In 1929 the top floors of the factory in Hutton Street were burnt out, and the plant and material on the lower floors were seriously damaged by water.
Rebuilding was put in hand and the opportunity was taken to modernise the plant, so that
in the 1930s the manufacturing trade was built up, though this was mainly in envelopes, few pockets being made, and nearly all the output went to the football pools. Sales totals struggled to reach £100,000 though with paper selling mainly between
£20/£30 per ton and envelopes from a few pence over two shillings a thousand, even this was not easy to attain.
In 1926 there was a general strike in the United Kingdom lasting approximately two weeks. The government and many business men did not wish to give way. To keep the country moving volunteers stepped in to run public transport.
Arthur Tanner drove a train in London. Afterwards many businessmen refused to employ workers who were members of a union. R T Tanner were situated amongst newspapers of Fleet Street who were always very strongly unionised. To be
a printer you had to be able to read meaning it tended to be the preserve of the best educated amongst the working class. This position was fiercely defended by workers and in later years strict demarcations were introduced by unions. The
print union approached Arthur Tanner to see if he would reinstate union members. He agreed with the proviso that the Company would supply all the unions in the country with paper stationary and envelopes. They proved to be very useful
customers for the next sixty years especially since they brought the labour party as a customer as well.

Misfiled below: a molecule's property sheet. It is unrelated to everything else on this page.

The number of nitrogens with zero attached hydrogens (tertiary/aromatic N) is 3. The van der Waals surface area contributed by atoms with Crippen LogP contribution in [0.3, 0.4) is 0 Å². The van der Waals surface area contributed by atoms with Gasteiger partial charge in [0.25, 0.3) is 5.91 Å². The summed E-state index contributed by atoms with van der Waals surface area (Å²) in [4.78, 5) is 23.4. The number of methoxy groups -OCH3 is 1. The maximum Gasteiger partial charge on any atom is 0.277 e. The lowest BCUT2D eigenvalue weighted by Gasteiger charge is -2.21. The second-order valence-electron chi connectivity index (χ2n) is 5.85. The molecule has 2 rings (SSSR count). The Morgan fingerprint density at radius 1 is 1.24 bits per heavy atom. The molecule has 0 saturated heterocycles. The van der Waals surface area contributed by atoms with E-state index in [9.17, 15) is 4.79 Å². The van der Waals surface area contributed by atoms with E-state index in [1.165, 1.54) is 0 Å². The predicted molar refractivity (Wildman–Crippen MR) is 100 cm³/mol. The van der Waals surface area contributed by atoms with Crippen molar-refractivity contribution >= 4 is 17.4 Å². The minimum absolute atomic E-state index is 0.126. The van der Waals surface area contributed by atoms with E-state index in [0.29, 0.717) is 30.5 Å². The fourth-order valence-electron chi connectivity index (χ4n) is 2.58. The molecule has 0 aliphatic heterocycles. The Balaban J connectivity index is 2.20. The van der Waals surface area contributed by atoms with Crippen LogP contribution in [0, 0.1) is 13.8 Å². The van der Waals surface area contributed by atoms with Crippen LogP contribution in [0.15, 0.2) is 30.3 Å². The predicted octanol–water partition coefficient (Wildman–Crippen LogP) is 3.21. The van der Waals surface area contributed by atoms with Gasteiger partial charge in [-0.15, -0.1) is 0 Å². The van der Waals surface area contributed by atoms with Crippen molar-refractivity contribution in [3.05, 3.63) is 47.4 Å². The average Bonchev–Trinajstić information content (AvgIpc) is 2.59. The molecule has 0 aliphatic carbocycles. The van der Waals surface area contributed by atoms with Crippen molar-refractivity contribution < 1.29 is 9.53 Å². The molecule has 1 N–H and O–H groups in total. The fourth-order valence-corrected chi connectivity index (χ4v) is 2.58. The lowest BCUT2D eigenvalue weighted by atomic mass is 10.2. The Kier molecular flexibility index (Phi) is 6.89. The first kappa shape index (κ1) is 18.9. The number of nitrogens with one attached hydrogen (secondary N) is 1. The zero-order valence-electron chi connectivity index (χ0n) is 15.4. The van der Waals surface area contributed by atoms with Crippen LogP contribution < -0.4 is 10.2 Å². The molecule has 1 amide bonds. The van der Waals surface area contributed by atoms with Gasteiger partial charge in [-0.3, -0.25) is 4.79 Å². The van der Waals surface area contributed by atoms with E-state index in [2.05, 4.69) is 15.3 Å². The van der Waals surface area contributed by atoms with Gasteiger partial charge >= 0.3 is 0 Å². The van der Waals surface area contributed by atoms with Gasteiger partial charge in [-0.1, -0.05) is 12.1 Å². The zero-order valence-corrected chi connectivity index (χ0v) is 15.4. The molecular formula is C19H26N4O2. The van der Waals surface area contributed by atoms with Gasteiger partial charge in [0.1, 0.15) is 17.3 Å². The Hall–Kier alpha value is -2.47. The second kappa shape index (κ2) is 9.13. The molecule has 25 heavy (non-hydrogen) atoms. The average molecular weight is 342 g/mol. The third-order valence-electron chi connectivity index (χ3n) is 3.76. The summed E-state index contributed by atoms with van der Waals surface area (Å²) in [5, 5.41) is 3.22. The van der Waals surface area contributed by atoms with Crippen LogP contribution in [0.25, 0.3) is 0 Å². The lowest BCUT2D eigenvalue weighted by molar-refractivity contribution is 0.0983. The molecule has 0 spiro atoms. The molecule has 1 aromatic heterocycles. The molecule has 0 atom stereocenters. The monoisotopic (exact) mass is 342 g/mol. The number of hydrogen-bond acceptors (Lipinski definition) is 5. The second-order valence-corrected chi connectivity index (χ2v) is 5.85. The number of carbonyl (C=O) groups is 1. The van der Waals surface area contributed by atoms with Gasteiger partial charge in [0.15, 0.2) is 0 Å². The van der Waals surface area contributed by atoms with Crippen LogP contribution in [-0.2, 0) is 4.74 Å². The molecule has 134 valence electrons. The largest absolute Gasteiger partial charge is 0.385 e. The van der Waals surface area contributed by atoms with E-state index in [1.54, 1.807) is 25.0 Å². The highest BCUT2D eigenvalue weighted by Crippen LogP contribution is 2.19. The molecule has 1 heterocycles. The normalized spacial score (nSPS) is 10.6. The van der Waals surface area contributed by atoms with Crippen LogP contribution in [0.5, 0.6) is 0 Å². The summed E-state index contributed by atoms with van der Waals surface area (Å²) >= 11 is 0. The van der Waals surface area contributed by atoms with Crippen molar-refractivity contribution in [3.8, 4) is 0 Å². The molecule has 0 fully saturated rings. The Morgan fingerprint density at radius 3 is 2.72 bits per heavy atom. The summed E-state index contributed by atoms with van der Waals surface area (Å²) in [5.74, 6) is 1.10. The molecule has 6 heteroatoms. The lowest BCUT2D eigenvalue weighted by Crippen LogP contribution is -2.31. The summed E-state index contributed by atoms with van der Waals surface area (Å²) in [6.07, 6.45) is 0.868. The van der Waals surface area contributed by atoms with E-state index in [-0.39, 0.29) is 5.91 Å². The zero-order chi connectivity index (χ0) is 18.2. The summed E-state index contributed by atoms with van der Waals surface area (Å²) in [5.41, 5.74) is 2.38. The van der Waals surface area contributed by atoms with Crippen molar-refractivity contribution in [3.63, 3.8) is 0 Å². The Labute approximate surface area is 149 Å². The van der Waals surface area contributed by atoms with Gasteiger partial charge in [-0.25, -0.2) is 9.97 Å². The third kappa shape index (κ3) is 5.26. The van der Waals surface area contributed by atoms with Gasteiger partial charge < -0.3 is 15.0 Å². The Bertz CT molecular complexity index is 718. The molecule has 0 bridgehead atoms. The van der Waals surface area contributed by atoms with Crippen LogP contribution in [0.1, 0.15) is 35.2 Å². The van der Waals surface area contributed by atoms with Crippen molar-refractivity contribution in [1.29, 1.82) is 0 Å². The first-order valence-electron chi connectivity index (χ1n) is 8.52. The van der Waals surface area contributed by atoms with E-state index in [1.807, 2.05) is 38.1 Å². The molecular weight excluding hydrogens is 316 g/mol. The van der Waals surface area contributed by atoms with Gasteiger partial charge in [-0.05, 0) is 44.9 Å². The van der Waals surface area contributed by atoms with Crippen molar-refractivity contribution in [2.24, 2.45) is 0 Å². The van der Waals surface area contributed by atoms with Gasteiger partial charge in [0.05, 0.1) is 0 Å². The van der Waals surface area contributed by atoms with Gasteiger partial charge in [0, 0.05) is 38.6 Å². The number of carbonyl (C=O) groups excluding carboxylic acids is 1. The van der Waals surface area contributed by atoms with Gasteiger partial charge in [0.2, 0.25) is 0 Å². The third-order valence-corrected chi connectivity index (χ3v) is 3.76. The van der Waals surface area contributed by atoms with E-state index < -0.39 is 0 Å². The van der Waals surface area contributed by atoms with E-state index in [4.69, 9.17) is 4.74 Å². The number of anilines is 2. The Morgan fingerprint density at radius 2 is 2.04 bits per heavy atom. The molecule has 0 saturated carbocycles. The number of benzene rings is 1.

In later years the Company was awarded the union membership card contract by the Associated Engineering Union and the T&GWU (two of the biggest unions with over five million members). The cards were cloth lined or cloth centred, a very expensive material,
so that they would last one year. Workers had to carry them at all times to prove they were paid up members.
From some notes written later in life by Derek Tanner, we learn that due to the depression his father Arthur did not consider that the Company could afford to give him employment directly he left Marlborough
College, Wiltshire in July 1931, and so he completed a course in office skills, shorthand and typing etc., before commencing work with them in May 1932 - even then his salary was only £0.75p per week at the age of
almost 19. His Father paid his weekly season ticket of £0.50p from Weybridge, Surrey, where he walked a mile to the station, and another mile from Waterloo to Fleet Street and back again in the evening as he could not
afford a bus fare. He had an excellent 3-course lunch in a large well-known restaurant in Fleet Street most days, for in old money, one shilling and sixpence, (5½ pence) and customers were also given tokens valued two old pennies
nine of which would then pay for a free lunch.
At this date the hours for the office staff were 9am to 6pm and 9am to 12 on Saturdays and by arrangement they were allowed one Saturday off per month. Statutory holidays were standard (no May-day or New Years day).